The worried Indian

The intimidatory power of the mob made itself felt once again when the Ajmer Literature Festival abruptly cancelled veteran actor Naseeruddin Shah’s keynote address. This followed the torrent of abuse heaped on Mr. Shah by a loose coalition of persons, ranging from anonymous trolls on social media to functionaries of the Bharatiya Janata Party, after he spoke about the dangerous amount of power that mobs wield in India. In a reference to the violence over allegations of cow carcasses found in Uttar Pradesh’s Bulandshahr district this month that led to the killing of a police officer and another person, he spoke of the growing insecurity over being targeted by vigilante groups. “There is complete impunity for those who take law into their own hands,” said Mr. Shah. “I feel anxious thinking about my children.” Unfortunately, in this climate of hyper-nationalism, even an expression of anxiety is twisted out of context and portrayed as disloyalty to the nation.

As Mr. Shah has explained, he was only speaking as a worried Indian about a country he loves. But amid the acrimonious outburst against him, no one cares to listen. A fringe group in Uttar Pradesh has offered him a one-way ticket to Karachi. And State BJP chief Mahendranath Pandey suggested, outrageously, that Mr. Shah was growing into the character of the Pakistani agent he had played in a film. That a mere expression of anxiety about lawlessness and vigilantism could be fraught with such repercussions is deplorable in a democracy. Three years ago, another actor, Aamir Khan, was hounded for expressing alarm about growing intolerance; pressure was even applied on a private company to dismiss him as its brand ambassador.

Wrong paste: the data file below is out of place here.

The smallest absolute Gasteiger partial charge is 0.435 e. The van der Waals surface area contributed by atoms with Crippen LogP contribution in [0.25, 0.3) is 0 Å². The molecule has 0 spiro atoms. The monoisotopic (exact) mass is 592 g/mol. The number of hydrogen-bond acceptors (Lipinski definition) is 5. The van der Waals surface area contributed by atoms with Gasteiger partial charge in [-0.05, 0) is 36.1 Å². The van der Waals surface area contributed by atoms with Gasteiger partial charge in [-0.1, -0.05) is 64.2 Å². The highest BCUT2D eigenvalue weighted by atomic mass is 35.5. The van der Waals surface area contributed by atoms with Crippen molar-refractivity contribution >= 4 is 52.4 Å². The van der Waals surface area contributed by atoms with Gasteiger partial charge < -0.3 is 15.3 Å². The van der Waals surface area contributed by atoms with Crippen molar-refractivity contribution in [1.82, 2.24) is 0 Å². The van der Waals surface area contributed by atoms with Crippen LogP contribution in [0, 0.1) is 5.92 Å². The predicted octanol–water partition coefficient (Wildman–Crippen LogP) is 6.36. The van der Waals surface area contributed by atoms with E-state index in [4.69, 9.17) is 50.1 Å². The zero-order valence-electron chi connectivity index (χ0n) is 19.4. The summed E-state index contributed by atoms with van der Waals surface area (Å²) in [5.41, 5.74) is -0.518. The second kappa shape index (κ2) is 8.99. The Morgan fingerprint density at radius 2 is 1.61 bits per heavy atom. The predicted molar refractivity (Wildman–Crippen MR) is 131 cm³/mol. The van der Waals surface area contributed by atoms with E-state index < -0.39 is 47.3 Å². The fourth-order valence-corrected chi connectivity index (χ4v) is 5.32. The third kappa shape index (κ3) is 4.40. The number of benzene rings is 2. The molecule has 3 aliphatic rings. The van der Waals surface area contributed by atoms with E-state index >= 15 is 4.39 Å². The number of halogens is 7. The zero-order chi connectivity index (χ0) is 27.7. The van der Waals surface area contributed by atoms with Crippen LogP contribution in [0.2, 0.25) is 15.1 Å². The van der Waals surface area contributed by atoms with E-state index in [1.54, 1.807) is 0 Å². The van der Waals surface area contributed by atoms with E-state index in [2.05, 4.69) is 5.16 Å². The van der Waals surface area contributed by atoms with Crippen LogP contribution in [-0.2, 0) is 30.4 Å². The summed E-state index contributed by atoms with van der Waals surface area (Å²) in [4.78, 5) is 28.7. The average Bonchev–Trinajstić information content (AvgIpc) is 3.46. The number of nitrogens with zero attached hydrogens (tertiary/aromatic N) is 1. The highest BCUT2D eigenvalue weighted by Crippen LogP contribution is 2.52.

With each such reaction, the message is sent out to the next celebrity to hush his or her intervention in the public sphere. Governments have often given in to the mob’s diktats, either as the easy way out or for political signalling. In this case, the Rajasthan Chief Minister did the right thing by tweeting his regret over the fact that Mr. Shah couldn’t participate in the Ajmer event, saying his “administration was fully prepared to hold [the] festival peacefully”; some arrests of those who attempted to vandalise the festival venue have also been carried out.

But his own record of standing up for free expression, like that of many other politicians, is marred by inconsistency and underwritten by expediency. In his previous stint as CM, Mr. Gehlot and his party were of a piece with those who pressured Salman Rushdie into pulling out of the Jaipur Literature Festival in 2012. Ultimately, it is the responsibility of those in power to support those who feel threatened for their views and to come down hard on those who attempt to silence them with intimidation and threats.

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